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Rangers suit up for better season
By John Stuart, Tinker Public Affairs
/ Published April 16, 2010
TINKER AIR FORCE BASE, Okla. --
Brad Short can remember his day of baseball fame well. The year was 2001 and his American Legion team in Arlington, Texas, was playing for the league championship. A high school freshman at the time, Short was on the mound that day -- his real estate of choice. And that day, he was on.
"I pitched a complete game," Short says. "I had nine strikeouts, only two walks and a couple runs so that's what stands out for me is that championship of that summer league. That was a high moment for me."
While that American Legion championship game is almost a decade in the past, it represents a distinct sporting moment for the pitcher. It's one moment among many, in a lifetime of baseball experiences for Short, who began swinging a bat and fielding balls as a kid.
Short's experiences with America's Game have seen him play on many a baseball diamond over the years, in his native state of Texas and in Minnesota, where he finished high school.
But this year, for the first time, Short will suit up with the Rangers and step out on the field representing Tinker as starting pitcher.
"It's always been something that's been a part of my life," Short says. "My dad played when he was younger too. He played a little bit in the minor leagues for the Cincinnati Reds so it's been something that's been in my family. He was a catcher so I grew up playing ball, grew up loving it."
It's a good fit for the 24-year-old second lieutenant and assistant coach. His favorite team is his home-town Texas Rangers, so this summer he'll get the chance to represent his top sports franchise by sharing their name and his air force base.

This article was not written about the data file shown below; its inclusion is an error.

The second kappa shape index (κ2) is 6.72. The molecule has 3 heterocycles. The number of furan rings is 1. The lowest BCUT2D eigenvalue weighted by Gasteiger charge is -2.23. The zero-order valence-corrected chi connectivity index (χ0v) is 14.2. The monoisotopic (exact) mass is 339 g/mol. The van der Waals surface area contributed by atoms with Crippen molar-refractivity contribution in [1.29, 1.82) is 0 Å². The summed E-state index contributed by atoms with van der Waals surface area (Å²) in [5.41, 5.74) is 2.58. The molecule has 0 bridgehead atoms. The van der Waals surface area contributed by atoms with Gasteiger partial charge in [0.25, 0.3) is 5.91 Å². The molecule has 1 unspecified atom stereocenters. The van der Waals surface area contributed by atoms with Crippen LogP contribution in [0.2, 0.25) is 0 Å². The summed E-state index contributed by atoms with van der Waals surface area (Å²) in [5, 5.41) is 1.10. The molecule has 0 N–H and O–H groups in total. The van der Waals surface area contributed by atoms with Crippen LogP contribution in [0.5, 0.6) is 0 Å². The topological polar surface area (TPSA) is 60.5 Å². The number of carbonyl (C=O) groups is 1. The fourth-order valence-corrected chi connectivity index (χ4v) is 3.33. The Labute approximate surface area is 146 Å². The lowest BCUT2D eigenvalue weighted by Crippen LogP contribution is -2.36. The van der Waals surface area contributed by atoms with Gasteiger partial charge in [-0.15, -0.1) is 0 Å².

"It's a great opportunity to get these guys out playing," Short says. "It'll be good to get back in the groove of things and playing real baseball again. I think a lot of guys really miss out on that once high school is done."
The Tinker Rangers had a less than stellar season last year, to put it plainly. With only two wins in 16 games, there weren't many bright spots.
But this year Short thinks things will be different, as 30 guys came out for tryouts to be on the base varsity team. Now, with 15 able players on the roster and experience at every position, Tinker is in a new league -- the Men's Adult Baseball League -- and has renewed talent to make a showing.
"From a coaching standpoint last year I wasn't here but they only won a couple games so we're definitely hoping to improve on that record," Short says. "We had quite a few guys come out this year. We had to cut a few of them and we put together a really good team and we should have a better season than we did last year."
Short recognizes the team is up against 15 other good teams, but he's hoping for at least a .500 season for the Rangers, as they play 26 games over a six-month season.
"There are some players who have played minor league ball who are playing in this league," Short says. "A lot of really good college guys who maybe didn't make it to the next level, so it's going to be a really competitive league."
The impetus to play for Tinker is strong enough for catcher Justin Bignell that he drives from Fort Sill, Okla., twice a week for practices. The Army field artillery sergeant says it's a lot a work to just make it to practice. It's worth every minute of the hour and a half commute, though.
"It's totally worth the drive. I'd drive to Dallas if I had to because I love to play," Bignell says. "I figure I'm in the military, play with the military. We work together as a team."
Two deployments to Iraq and Africa in subsequent years kept him off the team in previous years, Bignell says. He's looking forward to the May 2 season opener and a chance to improve from last year. The last time he played serious ball was on a wooden bat, semi-pro team out of Fremont, Neb., several years ago.
"As a team I think we can improve and build on what we had last year," Bignell says.